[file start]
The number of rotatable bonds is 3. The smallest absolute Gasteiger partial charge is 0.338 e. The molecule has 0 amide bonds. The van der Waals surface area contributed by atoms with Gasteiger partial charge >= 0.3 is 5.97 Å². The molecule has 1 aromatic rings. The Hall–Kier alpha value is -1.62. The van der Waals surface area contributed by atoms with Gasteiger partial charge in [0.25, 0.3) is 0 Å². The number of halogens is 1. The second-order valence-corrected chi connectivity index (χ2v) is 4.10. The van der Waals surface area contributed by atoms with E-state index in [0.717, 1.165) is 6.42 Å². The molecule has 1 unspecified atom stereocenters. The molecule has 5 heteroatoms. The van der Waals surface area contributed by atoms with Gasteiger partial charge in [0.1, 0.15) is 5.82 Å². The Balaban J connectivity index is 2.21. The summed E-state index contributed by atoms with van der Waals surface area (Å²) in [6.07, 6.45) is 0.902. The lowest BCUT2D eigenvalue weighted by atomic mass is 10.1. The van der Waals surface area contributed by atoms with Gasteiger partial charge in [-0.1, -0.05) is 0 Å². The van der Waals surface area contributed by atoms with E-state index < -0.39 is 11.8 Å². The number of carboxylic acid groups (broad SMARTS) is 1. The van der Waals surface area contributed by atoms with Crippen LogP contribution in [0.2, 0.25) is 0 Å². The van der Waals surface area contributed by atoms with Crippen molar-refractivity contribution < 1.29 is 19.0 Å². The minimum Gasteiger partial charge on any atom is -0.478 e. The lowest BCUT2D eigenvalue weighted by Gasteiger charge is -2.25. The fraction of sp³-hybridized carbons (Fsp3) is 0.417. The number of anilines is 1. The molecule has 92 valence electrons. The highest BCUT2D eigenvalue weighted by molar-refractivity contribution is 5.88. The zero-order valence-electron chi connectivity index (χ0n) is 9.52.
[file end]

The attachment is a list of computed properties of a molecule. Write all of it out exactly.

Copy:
The number of rotatable bonds is 3. The smallest absolute Gasteiger partial charge is 0.338 e. The molecule has 0 amide bonds. The van der Waals surface area contributed by atoms with Gasteiger partial charge >= 0.3 is 5.97 Å². The molecule has 1 aromatic rings. The Hall–Kier alpha value is -1.62. The van der Waals surface area contributed by atoms with Gasteiger partial charge in [0.25, 0.3) is 0 Å². The number of halogens is 1. The second-order valence-corrected chi connectivity index (χ2v) is 4.10. The van der Waals surface area contributed by atoms with E-state index in [0.717, 1.165) is 6.42 Å². The molecule has 1 unspecified atom stereocenters. The molecule has 5 heteroatoms. The van der Waals surface area contributed by atoms with Gasteiger partial charge in [0.1, 0.15) is 5.82 Å². The Balaban J connectivity index is 2.21. The summed E-state index contributed by atoms with van der Waals surface area (Å²) in [6.07, 6.45) is 0.902. The lowest BCUT2D eigenvalue weighted by atomic mass is 10.1. The van der Waals surface area contributed by atoms with Gasteiger partial charge in [-0.1, -0.05) is 0 Å². The van der Waals surface area contributed by atoms with E-state index < -0.39 is 11.8 Å². The number of carboxylic acid groups (broad SMARTS) is 1. The van der Waals surface area contributed by atoms with Crippen LogP contribution in [0.2, 0.25) is 0 Å². The van der Waals surface area contributed by atoms with Crippen molar-refractivity contribution < 1.29 is 19.0 Å². The minimum Gasteiger partial charge on any atom is -0.478 e. The lowest BCUT2D eigenvalue weighted by Gasteiger charge is -2.25. The fraction of sp³-hybridized carbons (Fsp3) is 0.417. The number of anilines is 1. The molecule has 92 valence electrons. The highest BCUT2D eigenvalue weighted by molar-refractivity contribution is 5.88. The zero-order valence-electron chi connectivity index (χ0n) is 9.52.